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MOONLIGHTER REVIEW and ANALYSIS (Steam): A Retailer’s Deep Dive into Shallow Dungeons

MOONLIGHTER REVIEW and ANALYSIS (Steam): A Retailer’s Deep Dive into Shallow Dungeons

Indie gamers have been blessed with an overwhelming amount of choices when it comes to retro-styled titles. Steam and other store platforms have been inundated with a huge amount of 2D shooters, platformers, and roleplaying games that attempt to capture the charm and nostalgia from when 8 and 16 bit consoles reigned supreme. On the flipside, this recent deluge of pixel painted products has resulted in a huge playing field of me-too clones and mediocre titles, with only the best games rising to the top.

Being a huge fan of retro graphics and chunky pixels myself, I was glad to see Moonlighter made the pick for the first round of Hearts and Barrels reviews. Published by Warsaw-based 11bit Studios (known for other fascinating titles such as This War of Mine), Moonlighter is the first game created by the team at Digital Sun. I plunked down my credit card for the modest $19.99 on Steam and dived on in to what promised to be an interesting hybrid of rogue-lite dungeon crawl and shop management simulation.

From the moment the player taps New Game, Moonlighter thrusts them into the shoes of Will, aspiring Merchant-Hero. Broom in hand, Will ties his trusty bandana around his forehead and plunges feet first into the Golem Dungeon – the first of five dungeons – and lands square in the middle of a tutorial. The player is taught the basic ebb and flow of combat and inventory management until the dungeon overwhelms Will with enemies, spitting him back to the dungeon entrance by means of a wobbly mucous-filled portal. He wakes within the Moonlighter shop to the sight of an apprehensive old mentor, who takes up the burden of tutoring Will in the ways of the Merchant.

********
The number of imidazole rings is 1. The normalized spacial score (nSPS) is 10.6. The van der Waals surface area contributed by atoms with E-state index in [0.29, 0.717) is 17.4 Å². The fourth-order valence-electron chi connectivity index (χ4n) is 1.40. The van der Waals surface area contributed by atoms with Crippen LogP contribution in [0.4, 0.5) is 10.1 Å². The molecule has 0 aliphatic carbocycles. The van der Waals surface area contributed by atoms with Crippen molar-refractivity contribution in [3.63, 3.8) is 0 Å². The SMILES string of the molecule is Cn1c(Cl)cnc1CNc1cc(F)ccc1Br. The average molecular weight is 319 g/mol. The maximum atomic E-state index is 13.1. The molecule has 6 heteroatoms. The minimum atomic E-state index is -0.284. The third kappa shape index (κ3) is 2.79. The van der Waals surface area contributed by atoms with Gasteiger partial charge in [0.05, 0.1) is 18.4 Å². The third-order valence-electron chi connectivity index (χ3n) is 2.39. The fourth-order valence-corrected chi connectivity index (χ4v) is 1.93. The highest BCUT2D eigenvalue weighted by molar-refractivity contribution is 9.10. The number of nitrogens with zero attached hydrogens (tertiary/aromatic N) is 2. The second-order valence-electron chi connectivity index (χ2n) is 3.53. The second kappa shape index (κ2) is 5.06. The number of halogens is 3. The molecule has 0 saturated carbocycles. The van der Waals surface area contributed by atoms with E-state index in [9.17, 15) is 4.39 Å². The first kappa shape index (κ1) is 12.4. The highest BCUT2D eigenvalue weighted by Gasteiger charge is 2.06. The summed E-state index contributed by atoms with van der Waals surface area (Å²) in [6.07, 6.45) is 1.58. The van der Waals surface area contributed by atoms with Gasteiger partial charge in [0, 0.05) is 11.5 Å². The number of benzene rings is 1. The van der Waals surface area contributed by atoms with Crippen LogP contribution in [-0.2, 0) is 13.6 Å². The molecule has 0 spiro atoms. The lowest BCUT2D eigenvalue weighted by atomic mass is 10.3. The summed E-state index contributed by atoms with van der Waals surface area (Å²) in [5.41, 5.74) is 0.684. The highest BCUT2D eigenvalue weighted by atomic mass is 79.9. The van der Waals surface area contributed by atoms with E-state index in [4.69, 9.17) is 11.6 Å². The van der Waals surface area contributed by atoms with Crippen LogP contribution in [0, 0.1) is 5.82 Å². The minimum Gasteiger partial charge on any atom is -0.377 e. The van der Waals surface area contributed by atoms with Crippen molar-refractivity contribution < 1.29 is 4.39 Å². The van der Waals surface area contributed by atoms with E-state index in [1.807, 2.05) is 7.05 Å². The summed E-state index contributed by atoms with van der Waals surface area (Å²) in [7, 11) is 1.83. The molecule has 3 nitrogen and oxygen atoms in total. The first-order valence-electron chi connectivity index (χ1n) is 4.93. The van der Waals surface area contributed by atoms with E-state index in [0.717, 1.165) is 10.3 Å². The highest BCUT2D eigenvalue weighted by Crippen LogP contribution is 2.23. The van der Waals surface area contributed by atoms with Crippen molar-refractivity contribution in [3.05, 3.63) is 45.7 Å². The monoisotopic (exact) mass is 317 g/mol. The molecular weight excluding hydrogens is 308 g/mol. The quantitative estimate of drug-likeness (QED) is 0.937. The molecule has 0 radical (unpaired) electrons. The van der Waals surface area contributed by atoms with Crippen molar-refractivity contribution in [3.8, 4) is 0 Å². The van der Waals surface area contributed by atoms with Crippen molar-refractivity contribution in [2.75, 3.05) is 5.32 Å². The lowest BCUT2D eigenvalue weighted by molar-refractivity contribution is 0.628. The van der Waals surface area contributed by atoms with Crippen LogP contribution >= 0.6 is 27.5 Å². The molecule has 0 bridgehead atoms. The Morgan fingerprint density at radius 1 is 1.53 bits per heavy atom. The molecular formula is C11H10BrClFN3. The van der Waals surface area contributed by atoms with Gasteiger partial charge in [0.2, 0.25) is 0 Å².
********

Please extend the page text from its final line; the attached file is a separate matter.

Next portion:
Graphically, Moonlighter is a prime example of how to do retro graphics right. A vibrant palette, adorably animated characters, and detailed environments took me right back to the 16-bit reign of classic console RPGs such as Zelda: Link to the Past, Chrono Trigger, and Secret of Mana. The super-deformed art style of Moonlighter lends itself fairly well to how the gameplay reads on-screen during a heated battle or shopping spree, and the user interface and menus, while basic, were fairly clean and suitable. All in all, Moonlighter’s visuals provide a warm nostalgic throwback while still maintaining its own unique sense of style.

While the sound effects are suitable and feel right at home in Moonlighter’s throwback style, the soundtrack is where the audio really shines. When talking to the villagers of Rynoka, a relaxing piano theme draws in the listener with a memorable hook, which smoothly changes its instrumentation to harpsichords, flutes, strings, and more depending on which character Will is speaking with. In the depths of the procedural dungeons, haunting adventure themes grow more intense during the descent, until coming to some of the most epic crescendos this side of a Final Fantasy boss battle. David Fenn deserves a ton of praise for his work on this truly excellent original soundtrack.